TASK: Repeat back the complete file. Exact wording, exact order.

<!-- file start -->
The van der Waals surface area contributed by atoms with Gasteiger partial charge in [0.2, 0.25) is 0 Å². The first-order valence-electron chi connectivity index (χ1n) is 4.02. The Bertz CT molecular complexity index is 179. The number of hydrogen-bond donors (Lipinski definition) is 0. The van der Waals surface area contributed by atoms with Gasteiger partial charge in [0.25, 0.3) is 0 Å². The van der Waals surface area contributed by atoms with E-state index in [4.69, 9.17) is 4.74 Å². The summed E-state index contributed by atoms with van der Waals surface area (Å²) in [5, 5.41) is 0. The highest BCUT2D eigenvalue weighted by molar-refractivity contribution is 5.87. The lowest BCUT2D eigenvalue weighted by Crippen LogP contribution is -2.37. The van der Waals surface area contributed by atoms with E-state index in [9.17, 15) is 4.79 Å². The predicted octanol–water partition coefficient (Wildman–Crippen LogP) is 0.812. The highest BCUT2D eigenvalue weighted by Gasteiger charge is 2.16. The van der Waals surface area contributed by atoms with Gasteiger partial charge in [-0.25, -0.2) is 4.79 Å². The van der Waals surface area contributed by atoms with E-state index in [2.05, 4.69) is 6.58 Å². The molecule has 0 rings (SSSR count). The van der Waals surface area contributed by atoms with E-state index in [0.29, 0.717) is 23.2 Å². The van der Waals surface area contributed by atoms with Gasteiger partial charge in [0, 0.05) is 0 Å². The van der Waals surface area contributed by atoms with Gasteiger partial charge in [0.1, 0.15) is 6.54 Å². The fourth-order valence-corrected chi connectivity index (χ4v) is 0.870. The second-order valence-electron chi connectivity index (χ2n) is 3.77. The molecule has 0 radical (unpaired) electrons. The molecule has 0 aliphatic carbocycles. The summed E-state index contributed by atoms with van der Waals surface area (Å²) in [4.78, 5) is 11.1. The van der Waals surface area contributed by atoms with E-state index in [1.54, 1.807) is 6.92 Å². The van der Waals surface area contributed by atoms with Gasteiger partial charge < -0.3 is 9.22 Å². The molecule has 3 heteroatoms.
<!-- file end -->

The van der Waals surface area contributed by atoms with Gasteiger partial charge in [0.2, 0.25) is 0 Å². The first-order valence-electron chi connectivity index (χ1n) is 4.02. The Bertz CT molecular complexity index is 179. The number of hydrogen-bond donors (Lipinski definition) is 0. The van der Waals surface area contributed by atoms with Gasteiger partial charge in [0.25, 0.3) is 0 Å². The van der Waals surface area contributed by atoms with E-state index in [4.69, 9.17) is 4.74 Å². The summed E-state index contributed by atoms with van der Waals surface area (Å²) in [5, 5.41) is 0. The highest BCUT2D eigenvalue weighted by molar-refractivity contribution is 5.87. The lowest BCUT2D eigenvalue weighted by Crippen LogP contribution is -2.37. The van der Waals surface area contributed by atoms with E-state index in [9.17, 15) is 4.79 Å². The predicted octanol–water partition coefficient (Wildman–Crippen LogP) is 0.812. The highest BCUT2D eigenvalue weighted by Gasteiger charge is 2.16. The van der Waals surface area contributed by atoms with Gasteiger partial charge in [-0.25, -0.2) is 4.79 Å². The van der Waals surface area contributed by atoms with E-state index in [2.05, 4.69) is 6.58 Å². The molecule has 0 rings (SSSR count). The van der Waals surface area contributed by atoms with E-state index in [0.29, 0.717) is 23.2 Å². The van der Waals surface area contributed by atoms with Gasteiger partial charge in [0, 0.05) is 0 Å². The van der Waals surface area contributed by atoms with Gasteiger partial charge in [0.1, 0.15) is 6.54 Å². The fourth-order valence-corrected chi connectivity index (χ4v) is 0.870. The second-order valence-electron chi connectivity index (χ2n) is 3.77. The molecule has 0 radical (unpaired) electrons. The molecule has 0 aliphatic carbocycles. The summed E-state index contributed by atoms with van der Waals surface area (Å²) in [4.78, 5) is 11.1. The van der Waals surface area contributed by atoms with E-state index in [1.54, 1.807) is 6.92 Å². The van der Waals surface area contributed by atoms with Gasteiger partial charge < -0.3 is 9.22 Å². The molecule has 3 heteroatoms.